What's the 2014 World Green Car of the Year? No, it's not that chocolate cake above. Yes, it is of course an electric car. (How could it be otherwise these days?)
Since the car had to be a new model, some top electric cars were out of the running. Electric car veterans that couldn't compete included the Tesla Model S (a previous winner), Nissan LEAF (should have been a previous winner, imho), and Chevy Volt (a previous winner). However, another electric car that we've been writing about quite a lot these days was eligible. I'll drop a few clues about the car before sharing the news:
- It was built electric from the ground up. (That is, it's not a modified version of a model originally built to run on gasoline.)
- The starting price in the US is $41,350 (€34,950 in Germany).
- It is supposed to have a range of about 81 to 100 miles (130–161 kilometers) on a full charge.
- It can go from 0 to 100 km/h (0 to 60 mph) in around 7 seconds. (But, of course, has instant torque.)
- It's the nicest electric car (er... car of any type) I've ever driven. (Note: I haven't yet driven the Tesla Model S.)
- Its body is made with carbon fiber, some of its interior with recycled plastic bottles, and one interior option includes Eucalyptus wood in place of plastic.
- High demand for the electric vehicle recently pushed the manufacturer to increase daily production from about 70 cars to about 100, the manufacturer announced about a week ago. "The current production rate translates to about 20,000 vehicles for the full year, almost twice as much as [the manufacturer's] initial sales forecast," TreeHugger Sami wrote at that time.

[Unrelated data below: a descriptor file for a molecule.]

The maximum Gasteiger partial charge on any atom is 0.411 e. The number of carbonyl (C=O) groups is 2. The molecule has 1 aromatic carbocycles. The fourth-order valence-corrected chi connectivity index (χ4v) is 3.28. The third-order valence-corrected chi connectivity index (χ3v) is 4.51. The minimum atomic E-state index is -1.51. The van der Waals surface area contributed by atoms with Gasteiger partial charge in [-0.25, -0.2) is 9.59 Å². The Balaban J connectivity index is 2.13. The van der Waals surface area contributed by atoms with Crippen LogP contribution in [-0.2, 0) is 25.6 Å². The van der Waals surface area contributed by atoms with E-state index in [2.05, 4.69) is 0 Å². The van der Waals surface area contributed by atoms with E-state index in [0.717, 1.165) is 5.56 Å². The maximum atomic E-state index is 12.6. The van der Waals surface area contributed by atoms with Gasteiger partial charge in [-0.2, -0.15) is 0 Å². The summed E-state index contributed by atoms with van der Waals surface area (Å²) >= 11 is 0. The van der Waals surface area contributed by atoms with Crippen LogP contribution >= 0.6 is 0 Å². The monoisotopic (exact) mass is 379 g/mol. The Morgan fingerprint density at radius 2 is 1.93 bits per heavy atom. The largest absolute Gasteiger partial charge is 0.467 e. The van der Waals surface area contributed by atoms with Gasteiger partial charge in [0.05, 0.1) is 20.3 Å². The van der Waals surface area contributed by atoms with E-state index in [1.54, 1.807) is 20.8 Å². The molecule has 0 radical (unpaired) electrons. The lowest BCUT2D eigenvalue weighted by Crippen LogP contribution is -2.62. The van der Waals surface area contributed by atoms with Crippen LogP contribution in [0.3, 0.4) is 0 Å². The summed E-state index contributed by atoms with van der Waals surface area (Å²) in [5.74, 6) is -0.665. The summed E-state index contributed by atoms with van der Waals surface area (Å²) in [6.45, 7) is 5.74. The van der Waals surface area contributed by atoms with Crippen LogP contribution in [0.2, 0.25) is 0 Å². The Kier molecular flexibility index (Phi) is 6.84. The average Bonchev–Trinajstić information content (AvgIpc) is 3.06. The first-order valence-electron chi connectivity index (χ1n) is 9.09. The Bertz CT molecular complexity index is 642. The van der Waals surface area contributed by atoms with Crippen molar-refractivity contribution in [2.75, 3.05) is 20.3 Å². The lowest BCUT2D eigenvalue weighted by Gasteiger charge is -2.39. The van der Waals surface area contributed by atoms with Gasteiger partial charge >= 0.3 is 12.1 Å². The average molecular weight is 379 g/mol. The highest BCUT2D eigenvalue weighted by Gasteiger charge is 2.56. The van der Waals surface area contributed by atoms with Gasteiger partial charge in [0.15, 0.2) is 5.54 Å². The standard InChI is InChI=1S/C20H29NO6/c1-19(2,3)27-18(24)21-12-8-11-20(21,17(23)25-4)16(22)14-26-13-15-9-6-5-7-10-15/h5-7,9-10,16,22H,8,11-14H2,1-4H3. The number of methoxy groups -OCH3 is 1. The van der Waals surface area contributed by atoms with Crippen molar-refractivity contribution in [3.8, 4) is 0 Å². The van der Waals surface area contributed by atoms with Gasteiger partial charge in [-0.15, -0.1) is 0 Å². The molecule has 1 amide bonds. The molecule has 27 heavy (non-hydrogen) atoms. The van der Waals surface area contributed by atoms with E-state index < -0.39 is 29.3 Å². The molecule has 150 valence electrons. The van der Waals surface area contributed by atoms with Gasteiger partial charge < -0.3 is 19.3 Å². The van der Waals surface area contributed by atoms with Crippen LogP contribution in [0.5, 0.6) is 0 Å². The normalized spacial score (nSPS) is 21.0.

- It looks like this:
Yep, that's the BMW i3 (and me on the side). If you're curious, amongst electric cars, other than the BMW i3, I've driven the Nissan LEAF, VW e-Up!, Smart Electric Drive, and Renault Twizy. The nicest non-electric car I've driven was probably a Mercedes SLK. But how about some more information from the car experts who ranked the BMW i3 #1 amongst new "green" cars?
Bridgestone Corporation, a Japan-based multinational auto and truck parts manufacturer, is actually the company behind the ranking. However, the judges included Phil Berg (USA - PopularMechanics.com); Richard Bremner (U.K. Autocar magazine), Claus-Peter Koeth (Germany - automobil-industrie.de); Yumi Kawabata (Japan-environmental journalist); and John Voelcker (USA - GreenCarReports.com). The biggest factor for the judges is overall green cred. However, they also take into consideration other matters regarding style and drive quality. This year, the options were initially narrowed down to 14 cars, and then were again narrowed down to a final 3. Those final 3 were the BMW i3; the Audi A3 Sportback g-tron; and the Volkswagen XL1. Why'd the BMW i3 win? The judging panel stated:
“Radical in looks, construction, and powertrain, the BMW i3 is one of very few clean-sheet-of-paper cars designed from the ground up for efficiency, with the different needs of the new century’s megacities in mind. From its last-kilometer navigation system to take drivers from car to destination, to the shipped-around-the-world carbon-fiber-reinforced plastic body shell without a B-pillar, the BMW i3 pushes boundaries on many fronts.”
I think this is no real surprise to those who follow the electric car industry, but yet another reason to consider the i3 for your next vehicle purchase.
Here are some i3 commercials to get you even more excited about BMW's first mass-manufactured electric car:
It's not the BMW i8, but it's about 30% the price!